field theory — Also from science, that energy is more fundamental than matter, and God can be viewed as Energy — Intelligent, Loving Energy and in that way is present in all creation. Just as a wire can be charged with different amounts of energy, so God can enter into His creation on different levels. In the Eucharistic meal Christ comes as energy into the gathering, and during the re-membering at the breaking of the bread, comes into that also as high voltage as our food. And just as we cannot tell if a wire is charged without touching it, so we must touch Christ to experience this presence. And Christ said: "Take and eat..."

All of these concepts have some merit; none of them explain the mystery. The words of John of Damascus (665-749) are appropriate here:

And now you ask how the bread becomes the body of Christ, and the wine and the water become the blood of Christ. I shall tell you. The Holy Spirit comes upon them, and achieves things which surpass every word and thought. Let it be enough for you to understand that this takes place by the Holy Spirit.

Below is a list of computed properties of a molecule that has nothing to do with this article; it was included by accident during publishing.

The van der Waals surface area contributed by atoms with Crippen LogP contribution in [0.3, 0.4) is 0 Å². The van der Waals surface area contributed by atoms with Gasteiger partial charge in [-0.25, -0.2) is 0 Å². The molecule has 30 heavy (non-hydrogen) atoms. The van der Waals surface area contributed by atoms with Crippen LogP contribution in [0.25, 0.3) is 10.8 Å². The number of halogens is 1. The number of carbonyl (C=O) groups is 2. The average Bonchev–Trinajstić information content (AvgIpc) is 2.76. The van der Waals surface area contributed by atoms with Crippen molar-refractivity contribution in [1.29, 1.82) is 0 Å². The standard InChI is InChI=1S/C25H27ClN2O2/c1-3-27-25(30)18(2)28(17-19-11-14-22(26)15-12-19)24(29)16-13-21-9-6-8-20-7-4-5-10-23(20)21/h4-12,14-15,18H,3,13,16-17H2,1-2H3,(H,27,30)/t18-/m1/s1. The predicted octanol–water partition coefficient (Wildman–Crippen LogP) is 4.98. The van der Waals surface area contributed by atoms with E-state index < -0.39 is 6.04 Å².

Another form of the question is "Is there a consecration in the Eucharistic meal?"

To examine this, we must remember first of all that the Roman, Western Church teaches that the consecration happens at the words of institution, while the Eastern Orthodox Church teaches that it happens at the Epiclesis, the prayer before the institution when the priest prays that the Holy Spirit may come down upon these gifts. These are both apostolic churches with all the sacraments. Is it not clear that when God's power in mystery is involved, we cannot analyze it, dissect it, and claim to know all about it? Jesus does not come at our command, but rather joins us as he did with the disciples on the road to Emmaus, at His pleasure.